Private companies are now in the process of re-negotiating contracts regarding health costs for retirees. The era of such benefits is coming to an end in the private sector. But it seems to persist in the public sector. It will not persist for long. When taxpayers see their property taxes rise and the value of their homes fall, they will be in no mood to suffer escalating capital losses because of promises made to municipal unions a generation ago.
The state of California estimates that the price tag for providing such health benefits has reached more than $500,000 for a married retiree and spouse who live 20 years after retiring. Because many government employees retire before 60 and since life expectancies continue to grow, the cost could easily reach $1 million for some employees.
This is not going to happen. Any retiree who expects it to happen is living in a fantasy world. Voters will not suffer capital losses and ever-rising taxes in order to maintain contractual obligations negotiated in better fiscal days.
Compassion is a matter of voluntary considerations and individual circumstances. It has to do with charity. "Where has compassion gone?" It went away a long time ago, when union members decided that contracts negotiated on the threat of organized simultaneous walkouts by workers became a substitute for compassion. When political power was substituted for compassion, compassion moved off the scene.
The reporter cites a statement from an employee of an accounting firm that helps municipal governments track their future obligations. "I can't tell you how surprised many of our clients have been," he said.
Surprise, surprise! Accounting actually matters. But politicians have paid little attention to accounting. Neither have union leaders, who for years could take credit for negotiating on-paper successes in future health care retirement benefits. Neither have retirees.
How large are the benefits? Consider this. The article describes a retired employee of San Diego County who served 30 years. At the time of his retirement, he was earning $80,000 a year. His retirement pension is $70,000 a year, plus the health care benefits.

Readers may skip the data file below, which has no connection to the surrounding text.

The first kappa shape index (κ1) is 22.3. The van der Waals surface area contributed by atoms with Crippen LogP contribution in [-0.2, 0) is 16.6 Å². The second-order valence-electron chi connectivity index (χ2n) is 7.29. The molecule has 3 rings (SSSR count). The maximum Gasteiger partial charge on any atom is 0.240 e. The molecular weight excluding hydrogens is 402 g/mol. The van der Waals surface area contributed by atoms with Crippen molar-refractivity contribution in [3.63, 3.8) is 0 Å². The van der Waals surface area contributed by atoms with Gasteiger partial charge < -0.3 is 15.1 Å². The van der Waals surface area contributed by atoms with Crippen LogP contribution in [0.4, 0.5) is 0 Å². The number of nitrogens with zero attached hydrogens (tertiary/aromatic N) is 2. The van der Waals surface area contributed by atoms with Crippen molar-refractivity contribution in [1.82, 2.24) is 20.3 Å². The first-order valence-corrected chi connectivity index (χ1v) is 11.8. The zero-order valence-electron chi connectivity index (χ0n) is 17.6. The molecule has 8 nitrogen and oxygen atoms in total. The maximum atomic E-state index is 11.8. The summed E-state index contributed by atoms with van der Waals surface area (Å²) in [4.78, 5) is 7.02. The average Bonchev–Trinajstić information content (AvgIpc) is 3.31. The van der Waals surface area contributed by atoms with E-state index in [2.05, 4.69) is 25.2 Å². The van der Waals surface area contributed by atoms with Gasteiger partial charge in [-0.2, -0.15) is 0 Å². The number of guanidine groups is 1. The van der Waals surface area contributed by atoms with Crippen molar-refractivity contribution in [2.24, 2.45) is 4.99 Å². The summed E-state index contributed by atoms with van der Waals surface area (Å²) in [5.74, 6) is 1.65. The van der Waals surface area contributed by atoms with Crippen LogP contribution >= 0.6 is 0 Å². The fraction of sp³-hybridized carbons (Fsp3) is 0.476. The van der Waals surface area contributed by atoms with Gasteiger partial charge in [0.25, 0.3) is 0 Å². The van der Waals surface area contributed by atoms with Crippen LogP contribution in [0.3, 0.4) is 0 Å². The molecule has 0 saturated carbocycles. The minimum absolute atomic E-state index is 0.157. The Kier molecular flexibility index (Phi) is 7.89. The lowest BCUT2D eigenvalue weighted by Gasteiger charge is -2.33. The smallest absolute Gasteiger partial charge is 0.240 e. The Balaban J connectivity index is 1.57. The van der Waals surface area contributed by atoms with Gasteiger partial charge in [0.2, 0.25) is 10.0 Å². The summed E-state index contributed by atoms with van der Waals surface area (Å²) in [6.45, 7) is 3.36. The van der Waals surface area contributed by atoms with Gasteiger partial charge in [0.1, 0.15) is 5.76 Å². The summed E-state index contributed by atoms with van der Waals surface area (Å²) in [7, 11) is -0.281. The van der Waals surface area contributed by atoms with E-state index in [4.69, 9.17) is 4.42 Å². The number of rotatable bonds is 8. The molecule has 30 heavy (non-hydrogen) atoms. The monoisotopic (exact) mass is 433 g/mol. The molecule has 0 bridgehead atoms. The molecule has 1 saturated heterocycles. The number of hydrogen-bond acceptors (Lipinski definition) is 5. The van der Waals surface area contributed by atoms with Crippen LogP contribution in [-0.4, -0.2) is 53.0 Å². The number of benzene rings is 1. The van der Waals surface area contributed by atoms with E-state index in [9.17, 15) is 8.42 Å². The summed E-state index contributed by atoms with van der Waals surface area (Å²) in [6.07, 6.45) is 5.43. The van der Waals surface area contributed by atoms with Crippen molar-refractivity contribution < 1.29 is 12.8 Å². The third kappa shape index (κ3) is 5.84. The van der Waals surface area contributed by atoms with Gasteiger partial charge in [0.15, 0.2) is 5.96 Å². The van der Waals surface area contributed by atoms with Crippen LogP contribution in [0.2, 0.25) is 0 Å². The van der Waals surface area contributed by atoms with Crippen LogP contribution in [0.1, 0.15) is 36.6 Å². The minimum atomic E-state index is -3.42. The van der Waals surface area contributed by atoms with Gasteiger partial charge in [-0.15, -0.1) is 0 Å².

The county's officials are considering a plan to reduce the health care benefits of high-salaried employees. This of course is a means test. It is a clear violation of contract. The municipal union is fighting this decision. But the union is not in a strong bargaining position. The county charter allows the retirement board to cut off retirement benefits to all retirees in one fell swoop.
Los Angeles County has no such loophole. State law prohibits this. It is facing costs of $20 billion over the next 30 years.
There is some talk that the various governments should put aside present revenues to pay future obligations. This has not been done in the past. Will this work? No.
The nonpartisan California Health Care Foundation projects that, thanks to skyrocketing healthcare costs, an upcoming surge of retirements and lengthening life spans, the price to governments of continuing to provide coverage at the current rate will increase 15% a year over the next 15 years. Even if public employers had many billions to invest — which they don't — insurance costs will continue to rise much faster than investment earnings, the foundation says.
A political battle looms among retirees, bond investors, and taxpayers.
The housing bubble has obscured the future of housing prices in an era of huge public employee retirement obligations.
This much is certain: contracts will be violated. The question is: Which group will be the biggest losers? Retirees, bond investors, or taxpayers?
When you consider a place to live out your golden years, one consideration should be local municipal bond obligations. Counties and cities without a long tradition of bond issues are preferable to those that have run up large liabilities. But equally important is the obligation to retired workers.
Large cities are generally far more exposed to lawsuits for default and union pressures than small towns are. They have run up larger bills. This is another reason for retirees to get outside of large cities.
Don't own a home on the fringes of a tax-hungry city. Nonincorporated areas are being swallowed up by cities, which don't allow county residents to vote on the absorption. County taxpayers are regarded as under-taxed fish to catch. So, it is better to be in a small incorporated city. This keeps urban debt monsters at bay.
Municipal bonds are higher-risk investments than most investors believe. I think it is much safer to buy a bond fund filled with bonds denominated in currencies other than dollars. This way, you hedge your risk against a depreciating dollar. You must pay income taxes on the income. Better this than to pay the inflation tax when the dollar is debased by the Federal Reserve System in order to pay off government debts at all levels.
Debasing the dollar does not involve breaking any legal contracts. That's why it is so predictable, long term.
June 13, 2007
Copyright © 2007 LewRockwell.com